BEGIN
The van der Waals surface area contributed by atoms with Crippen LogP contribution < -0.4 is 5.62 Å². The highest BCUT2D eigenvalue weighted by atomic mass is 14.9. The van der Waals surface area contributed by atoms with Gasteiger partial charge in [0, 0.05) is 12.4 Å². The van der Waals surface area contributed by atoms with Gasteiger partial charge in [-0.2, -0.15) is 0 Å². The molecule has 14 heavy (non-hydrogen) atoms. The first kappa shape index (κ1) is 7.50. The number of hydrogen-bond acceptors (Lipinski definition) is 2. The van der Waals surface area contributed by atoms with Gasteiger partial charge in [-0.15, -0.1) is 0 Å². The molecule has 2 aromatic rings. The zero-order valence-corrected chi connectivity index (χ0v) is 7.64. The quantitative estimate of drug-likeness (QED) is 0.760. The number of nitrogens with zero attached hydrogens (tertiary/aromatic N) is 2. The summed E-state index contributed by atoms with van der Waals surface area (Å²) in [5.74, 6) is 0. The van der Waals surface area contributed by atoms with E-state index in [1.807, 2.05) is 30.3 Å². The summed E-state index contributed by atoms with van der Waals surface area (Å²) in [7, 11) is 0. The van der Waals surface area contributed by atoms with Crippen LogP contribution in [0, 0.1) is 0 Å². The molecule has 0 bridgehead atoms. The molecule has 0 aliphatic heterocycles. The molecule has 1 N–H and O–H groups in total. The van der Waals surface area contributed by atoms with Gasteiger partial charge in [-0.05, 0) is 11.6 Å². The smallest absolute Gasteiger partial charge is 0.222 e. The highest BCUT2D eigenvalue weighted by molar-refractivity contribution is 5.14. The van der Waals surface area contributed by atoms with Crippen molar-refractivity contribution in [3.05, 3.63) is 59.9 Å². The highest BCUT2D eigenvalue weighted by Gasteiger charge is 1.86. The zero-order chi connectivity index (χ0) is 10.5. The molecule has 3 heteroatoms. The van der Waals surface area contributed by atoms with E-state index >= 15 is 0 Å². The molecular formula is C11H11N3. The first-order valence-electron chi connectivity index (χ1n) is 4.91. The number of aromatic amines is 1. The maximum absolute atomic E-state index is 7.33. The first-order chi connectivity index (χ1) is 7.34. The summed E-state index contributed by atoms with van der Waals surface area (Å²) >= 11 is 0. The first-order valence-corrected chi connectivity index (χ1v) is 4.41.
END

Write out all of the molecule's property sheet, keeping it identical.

The van der Waals surface area contributed by atoms with Crippen LogP contribution < -0.4 is 5.62 Å². The highest BCUT2D eigenvalue weighted by atomic mass is 14.9. The van der Waals surface area contributed by atoms with Gasteiger partial charge in [0, 0.05) is 12.4 Å². The van der Waals surface area contributed by atoms with Gasteiger partial charge in [-0.2, -0.15) is 0 Å². The molecule has 14 heavy (non-hydrogen) atoms. The first kappa shape index (κ1) is 7.50. The number of hydrogen-bond acceptors (Lipinski definition) is 2. The van der Waals surface area contributed by atoms with Gasteiger partial charge in [-0.15, -0.1) is 0 Å². The molecule has 2 aromatic rings. The zero-order valence-corrected chi connectivity index (χ0v) is 7.64. The quantitative estimate of drug-likeness (QED) is 0.760. The number of nitrogens with zero attached hydrogens (tertiary/aromatic N) is 2. The summed E-state index contributed by atoms with van der Waals surface area (Å²) in [5.74, 6) is 0. The van der Waals surface area contributed by atoms with E-state index in [1.807, 2.05) is 30.3 Å². The summed E-state index contributed by atoms with van der Waals surface area (Å²) in [7, 11) is 0. The van der Waals surface area contributed by atoms with Crippen LogP contribution in [0, 0.1) is 0 Å². The molecule has 0 bridgehead atoms. The molecule has 0 aliphatic heterocycles. The molecule has 1 N–H and O–H groups in total. The van der Waals surface area contributed by atoms with Gasteiger partial charge in [-0.05, 0) is 11.6 Å². The smallest absolute Gasteiger partial charge is 0.222 e. The highest BCUT2D eigenvalue weighted by molar-refractivity contribution is 5.14. The van der Waals surface area contributed by atoms with Crippen molar-refractivity contribution in [3.05, 3.63) is 59.9 Å². The highest BCUT2D eigenvalue weighted by Gasteiger charge is 1.86. The zero-order chi connectivity index (χ0) is 10.5. The molecule has 3 heteroatoms. The van der Waals surface area contributed by atoms with E-state index >= 15 is 0 Å². The molecular formula is C11H11N3. The first-order valence-electron chi connectivity index (χ1n) is 4.91. The number of aromatic amines is 1. The maximum absolute atomic E-state index is 7.33. The first-order chi connectivity index (χ1) is 7.34. The summed E-state index contributed by atoms with van der Waals surface area (Å²) >= 11 is 0. The first-order valence-corrected chi connectivity index (χ1v) is 4.41.